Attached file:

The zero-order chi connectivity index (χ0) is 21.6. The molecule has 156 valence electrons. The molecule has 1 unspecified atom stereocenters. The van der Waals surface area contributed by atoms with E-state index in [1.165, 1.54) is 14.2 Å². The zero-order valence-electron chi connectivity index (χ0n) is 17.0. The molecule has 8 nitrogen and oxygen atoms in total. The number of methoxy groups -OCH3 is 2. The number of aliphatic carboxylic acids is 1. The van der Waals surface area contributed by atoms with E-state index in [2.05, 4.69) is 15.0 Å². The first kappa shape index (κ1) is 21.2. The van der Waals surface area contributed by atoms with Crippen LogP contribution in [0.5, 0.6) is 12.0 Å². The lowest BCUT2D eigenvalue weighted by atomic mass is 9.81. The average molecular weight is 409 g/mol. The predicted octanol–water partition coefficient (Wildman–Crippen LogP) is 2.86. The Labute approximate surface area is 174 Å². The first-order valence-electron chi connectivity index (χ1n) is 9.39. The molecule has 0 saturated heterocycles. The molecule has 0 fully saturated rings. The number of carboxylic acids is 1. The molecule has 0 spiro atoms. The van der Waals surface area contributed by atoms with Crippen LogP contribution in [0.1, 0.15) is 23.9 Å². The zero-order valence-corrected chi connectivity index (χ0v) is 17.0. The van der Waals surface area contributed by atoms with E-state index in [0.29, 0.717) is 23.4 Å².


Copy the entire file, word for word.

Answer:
The zero-order chi connectivity index (χ0) is 21.6. The molecule has 156 valence electrons. The molecule has 1 unspecified atom stereocenters. The van der Waals surface area contributed by atoms with E-state index in [1.165, 1.54) is 14.2 Å². The zero-order valence-electron chi connectivity index (χ0n) is 17.0. The molecule has 8 nitrogen and oxygen atoms in total. The number of methoxy groups -OCH3 is 2. The number of aliphatic carboxylic acids is 1. The van der Waals surface area contributed by atoms with E-state index in [2.05, 4.69) is 15.0 Å². The first kappa shape index (κ1) is 21.2. The van der Waals surface area contributed by atoms with Crippen LogP contribution in [0.5, 0.6) is 12.0 Å². The lowest BCUT2D eigenvalue weighted by atomic mass is 9.81. The average molecular weight is 409 g/mol. The predicted octanol–water partition coefficient (Wildman–Crippen LogP) is 2.86. The Labute approximate surface area is 174 Å². The first-order valence-electron chi connectivity index (χ1n) is 9.39. The molecule has 0 saturated heterocycles. The molecule has 0 fully saturated rings. The number of carboxylic acids is 1. The molecule has 0 spiro atoms. The van der Waals surface area contributed by atoms with Crippen LogP contribution in [0.1, 0.15) is 23.9 Å². The zero-order valence-corrected chi connectivity index (χ0v) is 17.0. The van der Waals surface area contributed by atoms with E-state index in [0.29, 0.717) is 23.4 Å².